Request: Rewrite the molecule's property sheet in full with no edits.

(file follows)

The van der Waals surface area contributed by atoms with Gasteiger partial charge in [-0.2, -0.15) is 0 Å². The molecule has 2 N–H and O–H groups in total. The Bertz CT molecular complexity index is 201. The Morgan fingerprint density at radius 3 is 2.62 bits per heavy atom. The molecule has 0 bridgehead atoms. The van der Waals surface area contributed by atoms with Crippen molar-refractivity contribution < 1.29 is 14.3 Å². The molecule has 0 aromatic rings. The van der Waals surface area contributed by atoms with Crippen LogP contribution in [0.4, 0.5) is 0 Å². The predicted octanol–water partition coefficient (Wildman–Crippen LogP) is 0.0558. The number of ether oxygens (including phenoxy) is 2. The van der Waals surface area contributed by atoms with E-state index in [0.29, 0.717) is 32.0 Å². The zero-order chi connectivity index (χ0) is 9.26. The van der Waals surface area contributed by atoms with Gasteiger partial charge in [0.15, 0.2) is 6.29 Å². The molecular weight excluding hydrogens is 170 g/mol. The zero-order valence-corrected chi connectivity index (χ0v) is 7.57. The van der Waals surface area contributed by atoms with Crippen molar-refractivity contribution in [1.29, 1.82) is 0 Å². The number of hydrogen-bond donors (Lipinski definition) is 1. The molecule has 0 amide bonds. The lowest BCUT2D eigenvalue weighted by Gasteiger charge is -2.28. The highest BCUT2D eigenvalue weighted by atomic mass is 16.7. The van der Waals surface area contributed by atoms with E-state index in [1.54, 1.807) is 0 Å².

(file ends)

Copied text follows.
The van der Waals surface area contributed by atoms with Gasteiger partial charge in [-0.2, -0.15) is 0 Å². The molecule has 2 N–H and O–H groups in total. The Bertz CT molecular complexity index is 201. The Morgan fingerprint density at radius 3 is 2.62 bits per heavy atom. The molecule has 0 bridgehead atoms. The van der Waals surface area contributed by atoms with Crippen molar-refractivity contribution < 1.29 is 14.3 Å². The molecule has 0 aromatic rings. The van der Waals surface area contributed by atoms with Crippen LogP contribution in [0.4, 0.5) is 0 Å². The predicted octanol–water partition coefficient (Wildman–Crippen LogP) is 0.0558. The number of ether oxygens (including phenoxy) is 2. The van der Waals surface area contributed by atoms with E-state index in [0.29, 0.717) is 32.0 Å². The zero-order chi connectivity index (χ0) is 9.26. The van der Waals surface area contributed by atoms with Gasteiger partial charge in [0.15, 0.2) is 6.29 Å². The molecular weight excluding hydrogens is 170 g/mol. The zero-order valence-corrected chi connectivity index (χ0v) is 7.57. The van der Waals surface area contributed by atoms with Crippen molar-refractivity contribution in [1.29, 1.82) is 0 Å². The number of hydrogen-bond donors (Lipinski definition) is 1. The molecule has 0 amide bonds. The lowest BCUT2D eigenvalue weighted by Gasteiger charge is -2.28. The highest BCUT2D eigenvalue weighted by atomic mass is 16.7. The van der Waals surface area contributed by atoms with E-state index in [1.54, 1.807) is 0 Å².